PROCESS INTENSIFICATION BY UTILIZING MULTISTAGE MANIFOLD MICROCHANNEL HEAT AND MASS EXCHANGERS
Ohadi, Michael M
Al-Hajri, Ebrahim SA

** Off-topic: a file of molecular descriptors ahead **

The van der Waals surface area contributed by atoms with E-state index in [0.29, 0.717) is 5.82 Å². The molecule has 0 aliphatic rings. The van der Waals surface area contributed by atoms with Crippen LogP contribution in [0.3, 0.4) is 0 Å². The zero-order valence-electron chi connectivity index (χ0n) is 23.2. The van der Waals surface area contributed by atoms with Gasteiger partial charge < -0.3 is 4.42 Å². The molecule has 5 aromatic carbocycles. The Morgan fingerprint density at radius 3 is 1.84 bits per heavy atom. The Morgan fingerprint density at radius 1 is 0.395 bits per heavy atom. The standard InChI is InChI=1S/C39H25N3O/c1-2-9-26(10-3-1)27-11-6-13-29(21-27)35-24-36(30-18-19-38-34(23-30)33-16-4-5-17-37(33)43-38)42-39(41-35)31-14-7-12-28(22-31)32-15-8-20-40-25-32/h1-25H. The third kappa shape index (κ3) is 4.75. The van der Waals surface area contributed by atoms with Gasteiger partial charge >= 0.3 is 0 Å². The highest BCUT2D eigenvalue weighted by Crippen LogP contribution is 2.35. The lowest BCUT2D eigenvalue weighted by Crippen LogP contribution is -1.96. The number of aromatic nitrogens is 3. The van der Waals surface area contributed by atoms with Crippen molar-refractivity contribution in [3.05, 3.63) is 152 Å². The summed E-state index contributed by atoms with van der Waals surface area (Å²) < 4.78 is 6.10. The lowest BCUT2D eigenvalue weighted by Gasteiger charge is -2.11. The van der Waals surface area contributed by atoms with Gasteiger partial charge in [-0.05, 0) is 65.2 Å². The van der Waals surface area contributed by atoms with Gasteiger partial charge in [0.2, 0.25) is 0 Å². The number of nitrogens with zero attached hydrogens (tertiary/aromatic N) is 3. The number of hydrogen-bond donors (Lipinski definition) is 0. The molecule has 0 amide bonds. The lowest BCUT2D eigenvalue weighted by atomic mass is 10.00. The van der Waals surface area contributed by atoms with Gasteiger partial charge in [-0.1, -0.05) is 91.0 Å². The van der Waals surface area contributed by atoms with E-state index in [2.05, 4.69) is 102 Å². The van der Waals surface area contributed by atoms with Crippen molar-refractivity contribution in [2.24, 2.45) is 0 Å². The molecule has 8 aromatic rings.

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Much of research and development work has been dedicated to implement the heat and mass transfer using microchannel technology; however, it is not yet cost effective and is limited to higher end applications such as electronics cooling and selected applications in automotive and aircraft heat exchangers. The work on mass transfer application of micro channels also has been very limited, despite the very high potential contribution of micro channels for mass transfer enhancement. Scaling up of microchannel equipment presents several manufacturing and process organization challenges such as flow distribution inside microchannels, cost, fouling, high pressure drops etc. This thesis presents the development of a cost effective and compact tubular manifold microchannel heat and mass exchanger (MMHX) for industrial applications. A novel design for the flow distribution manifolds has been proposed. The proposed manifold helps in the enhancement of heat and mass transfer by creating better flow mixing. The MMHX is designed in such a way that the manifold causes the flow to break into multiple passes of very short flow lengths in the microchannels. These flow lengths are short enough such that the flow in the channels is always into entry zone (developing laminar zone) both hydrodynamically as well as thermally, resulting in higher heat transfer than that in the fully developed laminar flow in conventional microchannel heat exchangers. The pressure drop in the device is low as the fluid flow length into the microchannels is very short. While the manifold design helps in flow distribution, very short flow length inside the microchannels mitigates the problems of flow instability of two-phase heat transfer applications such as that in evaporators and condensers. The mass transfer in gas liquid reaction applications is enhanced due to the multiple passes where continuous breaking of the gas liquid interface as well as mixing of the bulk liquid occurs. A multi-pass microchannel heat and mass exchanger prototype was designed, fabricated and was experimentally tested for the performance as liquid-liquid heat exchanger, evaporator, condenser and gas- liquid absorber. Experiments were carried out by changing the liquid and gas flow rates, geometry of the microchannels and the size of the manifold. Flow visualization studies were also performed to study two phase flow distribution and flow pattern in the manifold. Experimental results have shown that the mass transfer coefficient (using CO2 and DEA-water solution) for the microchannel absorber is 1 to 2 orders of magnitude higher than the conventional absorber. This increase in mass transfer is mainly attributed to high interfacial area to volume ratio of microchannels and good mixing in the manifold. Similarly, heat transfer coefficient for the single phase heat transfer as well as for two phase heat transfer (evaporator and condenser) is about 3 to 8 times higher than the conventional heat exchangers such as shell and tube or plate type heat exchanger. High transfer rates enable us to design compact heat and mass transfer devices for the industrial applications. Industrial processes, such as carbon capture, which are not economically viable due to their high cost, can be feasible with the development of these next generation heat and mass transfer equipment. Due to the simplicity of the component design and the assembly, cost of the industrial scale equipment can be substantially lower as compared other compact heat exchangers. Current work is the continuation of heat and mass transfer work being carried out at the S2TS lab in University of Maryland. While Jha V.(2012) studied the first version of single pass manifold microchannel heat exchanger, Ganapathy H. (2014) studied the absorption of CO2 in DEA solution in single microchannel as well as in parallel microchannels. MMHX studied in this study builds on the previous work by introducing the multipass concept and utilizing commercially available fin tubes as microchannel surfaces.